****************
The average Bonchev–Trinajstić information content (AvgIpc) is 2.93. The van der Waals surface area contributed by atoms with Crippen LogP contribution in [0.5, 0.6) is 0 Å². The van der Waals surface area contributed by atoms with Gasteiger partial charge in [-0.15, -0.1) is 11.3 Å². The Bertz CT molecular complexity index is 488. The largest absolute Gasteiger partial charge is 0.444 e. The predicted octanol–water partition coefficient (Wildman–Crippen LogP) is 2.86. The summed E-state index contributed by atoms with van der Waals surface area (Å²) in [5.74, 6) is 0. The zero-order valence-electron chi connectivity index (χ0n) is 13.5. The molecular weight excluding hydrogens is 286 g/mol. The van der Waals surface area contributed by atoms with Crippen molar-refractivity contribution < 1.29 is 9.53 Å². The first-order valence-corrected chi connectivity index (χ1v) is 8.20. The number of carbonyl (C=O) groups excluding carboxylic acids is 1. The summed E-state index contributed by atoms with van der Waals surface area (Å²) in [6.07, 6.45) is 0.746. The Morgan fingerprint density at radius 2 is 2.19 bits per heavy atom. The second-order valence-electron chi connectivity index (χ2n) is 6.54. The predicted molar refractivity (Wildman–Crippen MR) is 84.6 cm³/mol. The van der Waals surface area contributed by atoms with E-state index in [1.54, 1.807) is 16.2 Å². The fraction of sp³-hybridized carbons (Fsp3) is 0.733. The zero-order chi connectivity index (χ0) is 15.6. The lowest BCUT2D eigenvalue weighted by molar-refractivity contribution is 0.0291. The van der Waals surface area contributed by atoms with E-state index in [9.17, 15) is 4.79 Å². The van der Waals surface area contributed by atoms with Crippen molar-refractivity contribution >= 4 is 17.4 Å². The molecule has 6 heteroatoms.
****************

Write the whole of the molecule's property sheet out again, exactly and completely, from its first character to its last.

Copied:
The average Bonchev–Trinajstić information content (AvgIpc) is 2.93. The van der Waals surface area contributed by atoms with Crippen LogP contribution in [0.5, 0.6) is 0 Å². The van der Waals surface area contributed by atoms with Gasteiger partial charge in [-0.15, -0.1) is 11.3 Å². The Bertz CT molecular complexity index is 488. The largest absolute Gasteiger partial charge is 0.444 e. The predicted octanol–water partition coefficient (Wildman–Crippen LogP) is 2.86. The summed E-state index contributed by atoms with van der Waals surface area (Å²) in [5.74, 6) is 0. The zero-order valence-electron chi connectivity index (χ0n) is 13.5. The molecular weight excluding hydrogens is 286 g/mol. The van der Waals surface area contributed by atoms with Crippen molar-refractivity contribution < 1.29 is 9.53 Å². The first-order valence-corrected chi connectivity index (χ1v) is 8.20. The number of carbonyl (C=O) groups excluding carboxylic acids is 1. The summed E-state index contributed by atoms with van der Waals surface area (Å²) in [6.07, 6.45) is 0.746. The Morgan fingerprint density at radius 2 is 2.19 bits per heavy atom. The second-order valence-electron chi connectivity index (χ2n) is 6.54. The predicted molar refractivity (Wildman–Crippen MR) is 84.6 cm³/mol. The van der Waals surface area contributed by atoms with E-state index in [1.54, 1.807) is 16.2 Å². The fraction of sp³-hybridized carbons (Fsp3) is 0.733. The zero-order chi connectivity index (χ0) is 15.6. The lowest BCUT2D eigenvalue weighted by molar-refractivity contribution is 0.0291. The van der Waals surface area contributed by atoms with E-state index in [9.17, 15) is 4.79 Å². The van der Waals surface area contributed by atoms with Crippen molar-refractivity contribution >= 4 is 17.4 Å². The molecule has 6 heteroatoms.